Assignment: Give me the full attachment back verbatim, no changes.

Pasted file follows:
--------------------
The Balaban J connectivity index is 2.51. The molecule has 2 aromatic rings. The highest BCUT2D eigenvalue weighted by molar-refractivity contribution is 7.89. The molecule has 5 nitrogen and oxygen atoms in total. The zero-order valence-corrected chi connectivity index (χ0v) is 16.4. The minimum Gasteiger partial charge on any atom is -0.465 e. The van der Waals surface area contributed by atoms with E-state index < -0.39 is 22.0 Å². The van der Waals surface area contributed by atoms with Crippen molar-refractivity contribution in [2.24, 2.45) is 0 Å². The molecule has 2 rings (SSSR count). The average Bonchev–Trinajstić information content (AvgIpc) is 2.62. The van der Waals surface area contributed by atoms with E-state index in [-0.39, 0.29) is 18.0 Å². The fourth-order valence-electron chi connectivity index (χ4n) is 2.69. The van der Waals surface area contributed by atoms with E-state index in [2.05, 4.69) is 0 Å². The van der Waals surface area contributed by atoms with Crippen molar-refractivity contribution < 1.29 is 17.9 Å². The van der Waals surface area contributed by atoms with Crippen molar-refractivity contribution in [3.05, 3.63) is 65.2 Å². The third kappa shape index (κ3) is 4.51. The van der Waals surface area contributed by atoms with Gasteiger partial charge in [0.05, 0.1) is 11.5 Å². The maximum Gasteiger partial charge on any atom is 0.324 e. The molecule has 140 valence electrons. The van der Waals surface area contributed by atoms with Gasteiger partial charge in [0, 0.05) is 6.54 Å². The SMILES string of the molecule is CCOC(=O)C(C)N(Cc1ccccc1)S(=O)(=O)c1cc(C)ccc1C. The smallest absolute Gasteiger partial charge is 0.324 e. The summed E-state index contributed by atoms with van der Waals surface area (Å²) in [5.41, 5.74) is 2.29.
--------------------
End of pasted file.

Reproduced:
The Balaban J connectivity index is 2.51. The molecule has 2 aromatic rings. The highest BCUT2D eigenvalue weighted by molar-refractivity contribution is 7.89. The molecule has 5 nitrogen and oxygen atoms in total. The zero-order valence-corrected chi connectivity index (χ0v) is 16.4. The minimum Gasteiger partial charge on any atom is -0.465 e. The van der Waals surface area contributed by atoms with E-state index < -0.39 is 22.0 Å². The van der Waals surface area contributed by atoms with Crippen molar-refractivity contribution in [2.24, 2.45) is 0 Å². The molecule has 2 rings (SSSR count). The average Bonchev–Trinajstić information content (AvgIpc) is 2.62. The van der Waals surface area contributed by atoms with E-state index in [-0.39, 0.29) is 18.0 Å². The fourth-order valence-electron chi connectivity index (χ4n) is 2.69. The van der Waals surface area contributed by atoms with E-state index in [2.05, 4.69) is 0 Å². The van der Waals surface area contributed by atoms with Crippen molar-refractivity contribution < 1.29 is 17.9 Å². The van der Waals surface area contributed by atoms with Crippen molar-refractivity contribution in [3.05, 3.63) is 65.2 Å². The third kappa shape index (κ3) is 4.51. The van der Waals surface area contributed by atoms with Gasteiger partial charge in [0.05, 0.1) is 11.5 Å². The maximum Gasteiger partial charge on any atom is 0.324 e. The molecule has 140 valence electrons. The van der Waals surface area contributed by atoms with Gasteiger partial charge in [0, 0.05) is 6.54 Å². The SMILES string of the molecule is CCOC(=O)C(C)N(Cc1ccccc1)S(=O)(=O)c1cc(C)ccc1C. The smallest absolute Gasteiger partial charge is 0.324 e. The summed E-state index contributed by atoms with van der Waals surface area (Å²) in [5.41, 5.74) is 2.29.